MedicalResearch: What are the main findings of the study?
Answer: The main findings of our study are as follows :
1- Contrary to body mass index (BMI), the waist circumference alone (which indicate central obesity or fat distribution) is not associated with cardiometabolic factors under study (i.e., insulin, triglycerides, systolic blood pressure and high-density lipoproteins levels). Thus, the apparent association –as found in previous studies- appears to be mediated through overall obesity (i.e., BMI). In the other words, the association observed in the previous studies between waist circumference and the cardiometabolic risk factors cited above could be mainly due to the strong correlation between waist circumference and BMI.
2- It is possible to estimate the independent contribution of overall fat and central fat on cardiometabolic risk factors by applying the residual model as previously suggested by Willet and Stampfer.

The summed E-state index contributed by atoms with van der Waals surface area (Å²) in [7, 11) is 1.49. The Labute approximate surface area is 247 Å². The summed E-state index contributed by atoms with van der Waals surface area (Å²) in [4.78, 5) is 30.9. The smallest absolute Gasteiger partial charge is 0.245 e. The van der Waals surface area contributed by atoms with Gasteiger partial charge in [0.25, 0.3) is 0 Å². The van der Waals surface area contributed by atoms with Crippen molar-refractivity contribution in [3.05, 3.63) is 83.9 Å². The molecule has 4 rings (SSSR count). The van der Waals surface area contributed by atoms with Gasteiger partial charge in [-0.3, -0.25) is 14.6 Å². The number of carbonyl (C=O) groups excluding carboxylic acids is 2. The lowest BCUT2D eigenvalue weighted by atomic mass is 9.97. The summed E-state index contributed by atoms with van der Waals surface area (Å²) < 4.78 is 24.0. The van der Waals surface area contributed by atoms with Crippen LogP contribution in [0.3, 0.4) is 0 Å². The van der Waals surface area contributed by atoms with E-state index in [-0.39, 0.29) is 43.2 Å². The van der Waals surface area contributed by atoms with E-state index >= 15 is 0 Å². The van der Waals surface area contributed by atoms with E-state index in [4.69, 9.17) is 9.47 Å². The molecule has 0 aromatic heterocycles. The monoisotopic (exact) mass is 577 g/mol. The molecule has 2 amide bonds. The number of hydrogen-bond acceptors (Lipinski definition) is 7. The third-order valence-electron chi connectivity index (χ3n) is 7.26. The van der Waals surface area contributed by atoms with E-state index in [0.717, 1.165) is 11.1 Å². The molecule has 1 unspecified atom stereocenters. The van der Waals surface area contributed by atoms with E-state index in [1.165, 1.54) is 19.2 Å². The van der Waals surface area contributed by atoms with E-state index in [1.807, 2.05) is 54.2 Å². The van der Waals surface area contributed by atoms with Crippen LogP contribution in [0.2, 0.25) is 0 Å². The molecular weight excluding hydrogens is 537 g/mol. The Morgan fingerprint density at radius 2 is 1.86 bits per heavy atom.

MedicalResearch: Were any of the findings unexpected?
Answer: Findings as reported were expected given that waist circumference largely includes BMI (i.e., BMI predicts waist circumference) and not the opposite.
MedicalResearch: What should clinicians and patients take away from your report?
Answer: The overall obesity is more important in the Cree and Inuit population, as compared with central obesity. Waist circumference management without targeting overall obesity would be less efficient to decrease the risk of cardiometabolic events, regardless of sex and age. Study participants were aboriginal, with high prevalence of obesity. Thus, our conclusion may be limited to similar populations.
MedicalResearch: What recommendations do you have for future research as a result of this study?
Answer: Further studies should be focused on other ethnicities and group of individuals (e.g., elderly, athletes,…) to confirm the relevance of residual waist approach.